This page was archived on October 2020.


Eastern Neighbourhood

30 - Support for Ukraine

Grade: B-
Unity 4/5
Resources 3/5
Strategy 3/5
Impact 2/5
Total 12/20

The EU gave substantial assistance to Ukrainian reform efforts, while Germany and France took the lead on peace talks

In 2015, the EU continued the strong support it has given Ukraine since Russia’s annexation of Crimea and military intervention in the Donbas. The Union remained firm in its support for the country’s territorial integrity and demands that Russia return Crimea and pull out of eastern Ukraine. The EU sanctions policy remained in place, and in July the EU linked the lifting of sanctions on Russian economic sectors to the full implementation of the Minsk II agreement.

Germany and France – rather than the EU as such – continued to play the lead role in brokering the Minsk agreement, while EU institutions and other member states were largely excluded from the peace process. Military support for Ukraine, in terms of hardware, predominantly came from the United States, but some EU members such as the UK, Poland, and Lithuania were involved in training or advising the Ukrainian defence sector.

To assist with economic and political reform, the EU committed to a multi-year €12.8 billion support package for Ukraine. Different EU states provided advice on economic reform, restructuring the energy sector, administrative and judicial reform, and decentralisation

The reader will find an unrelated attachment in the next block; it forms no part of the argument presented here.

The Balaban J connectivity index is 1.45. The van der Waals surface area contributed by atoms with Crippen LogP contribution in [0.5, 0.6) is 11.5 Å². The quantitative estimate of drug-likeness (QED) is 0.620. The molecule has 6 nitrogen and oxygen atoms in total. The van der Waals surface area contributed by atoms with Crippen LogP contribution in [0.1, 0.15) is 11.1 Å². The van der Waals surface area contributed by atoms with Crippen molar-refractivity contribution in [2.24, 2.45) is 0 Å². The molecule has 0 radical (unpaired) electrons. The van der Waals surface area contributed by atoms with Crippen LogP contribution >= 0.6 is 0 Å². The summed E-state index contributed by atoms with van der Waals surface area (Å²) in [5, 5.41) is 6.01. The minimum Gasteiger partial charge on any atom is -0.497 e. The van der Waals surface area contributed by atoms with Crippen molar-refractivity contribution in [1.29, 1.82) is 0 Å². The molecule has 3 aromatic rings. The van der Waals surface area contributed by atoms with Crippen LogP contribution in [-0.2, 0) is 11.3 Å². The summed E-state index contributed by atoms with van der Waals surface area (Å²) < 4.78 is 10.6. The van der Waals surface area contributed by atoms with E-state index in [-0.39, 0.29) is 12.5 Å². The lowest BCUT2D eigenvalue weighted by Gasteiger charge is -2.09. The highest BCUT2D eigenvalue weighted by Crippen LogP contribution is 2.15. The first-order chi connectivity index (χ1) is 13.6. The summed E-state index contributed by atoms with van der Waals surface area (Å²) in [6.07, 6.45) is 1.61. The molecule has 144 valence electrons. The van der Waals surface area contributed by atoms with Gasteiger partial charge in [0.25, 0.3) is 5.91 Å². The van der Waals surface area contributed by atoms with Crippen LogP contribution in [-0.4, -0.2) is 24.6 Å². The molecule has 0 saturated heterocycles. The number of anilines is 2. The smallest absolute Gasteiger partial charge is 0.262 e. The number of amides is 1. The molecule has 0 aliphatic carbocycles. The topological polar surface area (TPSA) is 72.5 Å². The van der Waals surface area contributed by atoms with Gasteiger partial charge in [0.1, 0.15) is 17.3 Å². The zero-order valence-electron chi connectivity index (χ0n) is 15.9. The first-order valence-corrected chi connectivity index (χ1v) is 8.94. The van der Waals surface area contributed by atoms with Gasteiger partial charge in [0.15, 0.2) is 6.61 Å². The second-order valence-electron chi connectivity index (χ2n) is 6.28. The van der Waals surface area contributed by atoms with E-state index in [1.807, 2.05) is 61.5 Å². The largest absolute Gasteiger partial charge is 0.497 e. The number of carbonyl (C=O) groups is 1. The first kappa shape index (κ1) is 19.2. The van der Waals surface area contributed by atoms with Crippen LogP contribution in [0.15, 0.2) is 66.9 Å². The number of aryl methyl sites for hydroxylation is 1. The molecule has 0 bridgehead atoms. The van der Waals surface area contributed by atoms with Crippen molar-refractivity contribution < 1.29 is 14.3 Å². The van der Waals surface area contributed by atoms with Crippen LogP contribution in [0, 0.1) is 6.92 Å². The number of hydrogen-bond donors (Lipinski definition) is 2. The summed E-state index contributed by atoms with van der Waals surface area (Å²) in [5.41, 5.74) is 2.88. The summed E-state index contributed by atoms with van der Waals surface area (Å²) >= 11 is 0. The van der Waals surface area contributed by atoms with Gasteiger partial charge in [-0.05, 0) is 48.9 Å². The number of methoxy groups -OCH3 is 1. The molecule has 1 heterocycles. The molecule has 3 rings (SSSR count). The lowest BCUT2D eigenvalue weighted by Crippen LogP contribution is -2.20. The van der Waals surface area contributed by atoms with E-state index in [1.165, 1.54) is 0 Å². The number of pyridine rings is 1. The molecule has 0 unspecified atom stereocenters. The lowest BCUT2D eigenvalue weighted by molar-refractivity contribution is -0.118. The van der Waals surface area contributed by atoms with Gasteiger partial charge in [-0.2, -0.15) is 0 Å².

The EU provided “macro-financial” assistance to Ukraine, intended to stabilise its financial and monetary systems. The Commission has given about €2.21 billion in loans since the crisis began in 2014, while a few EU members (Sweden, Germany, Poland, and Denmark) have provided bilateral loans. The deal between Ukraine and private creditors in August provided much-needed relief for Ukraine and helped promote macro-financial stability. The International Monetary Fund (IMF) was also helpful in revising its regulations to allow Ukraine to default on the $3 billion “Yanukovych bond” paid by Russia to the then-Ukrainian president. Moscow subsequently took Kyiv to court.

Much European assistance to Ukraine was bilateral, with Germany and Sweden having the largest programmes. Finland and Eastern European states helped Ukraine provide for the internally displaced people from the Donbas. Estonia, the Czech Republic, Finland, Latvia, Lithuania, and the Netherlands made substantial contributions to free media programmes and civil society.